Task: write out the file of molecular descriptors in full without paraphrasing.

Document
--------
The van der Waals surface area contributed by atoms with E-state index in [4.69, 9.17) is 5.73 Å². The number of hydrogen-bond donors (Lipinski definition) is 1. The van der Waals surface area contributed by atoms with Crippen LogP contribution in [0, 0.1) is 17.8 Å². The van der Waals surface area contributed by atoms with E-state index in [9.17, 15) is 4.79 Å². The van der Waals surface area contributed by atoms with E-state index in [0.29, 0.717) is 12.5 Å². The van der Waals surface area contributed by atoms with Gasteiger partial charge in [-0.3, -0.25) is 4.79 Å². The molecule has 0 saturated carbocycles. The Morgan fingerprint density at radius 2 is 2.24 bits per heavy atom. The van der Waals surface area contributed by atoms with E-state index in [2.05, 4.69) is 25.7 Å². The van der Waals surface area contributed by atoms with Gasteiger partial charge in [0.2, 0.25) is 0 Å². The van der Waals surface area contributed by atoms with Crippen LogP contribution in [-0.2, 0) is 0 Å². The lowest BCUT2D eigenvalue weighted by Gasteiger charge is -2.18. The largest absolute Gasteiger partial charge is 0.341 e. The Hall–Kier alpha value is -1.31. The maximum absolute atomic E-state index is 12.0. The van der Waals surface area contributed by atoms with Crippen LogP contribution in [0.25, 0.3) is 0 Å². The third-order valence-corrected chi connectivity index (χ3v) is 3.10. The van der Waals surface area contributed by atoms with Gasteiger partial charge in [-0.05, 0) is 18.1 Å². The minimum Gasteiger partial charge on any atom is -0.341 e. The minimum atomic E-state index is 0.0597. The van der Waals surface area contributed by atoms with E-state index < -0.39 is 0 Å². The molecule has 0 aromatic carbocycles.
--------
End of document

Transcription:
The van der Waals surface area contributed by atoms with E-state index in [4.69, 9.17) is 5.73 Å². The number of hydrogen-bond donors (Lipinski definition) is 1. The van der Waals surface area contributed by atoms with Crippen LogP contribution in [0, 0.1) is 17.8 Å². The van der Waals surface area contributed by atoms with E-state index in [9.17, 15) is 4.79 Å². The van der Waals surface area contributed by atoms with E-state index in [0.29, 0.717) is 12.5 Å². The van der Waals surface area contributed by atoms with Gasteiger partial charge in [-0.3, -0.25) is 4.79 Å². The molecule has 0 saturated carbocycles. The Morgan fingerprint density at radius 2 is 2.24 bits per heavy atom. The van der Waals surface area contributed by atoms with E-state index in [2.05, 4.69) is 25.7 Å². The van der Waals surface area contributed by atoms with Gasteiger partial charge in [0.2, 0.25) is 0 Å². The van der Waals surface area contributed by atoms with Crippen LogP contribution in [-0.2, 0) is 0 Å². The lowest BCUT2D eigenvalue weighted by Gasteiger charge is -2.18. The largest absolute Gasteiger partial charge is 0.341 e. The Hall–Kier alpha value is -1.31. The maximum absolute atomic E-state index is 12.0. The van der Waals surface area contributed by atoms with Crippen LogP contribution in [0.25, 0.3) is 0 Å². The third-order valence-corrected chi connectivity index (χ3v) is 3.10. The van der Waals surface area contributed by atoms with Gasteiger partial charge in [-0.05, 0) is 18.1 Å². The minimum Gasteiger partial charge on any atom is -0.341 e. The minimum atomic E-state index is 0.0597. The van der Waals surface area contributed by atoms with E-state index < -0.39 is 0 Å². The molecule has 0 aromatic carbocycles.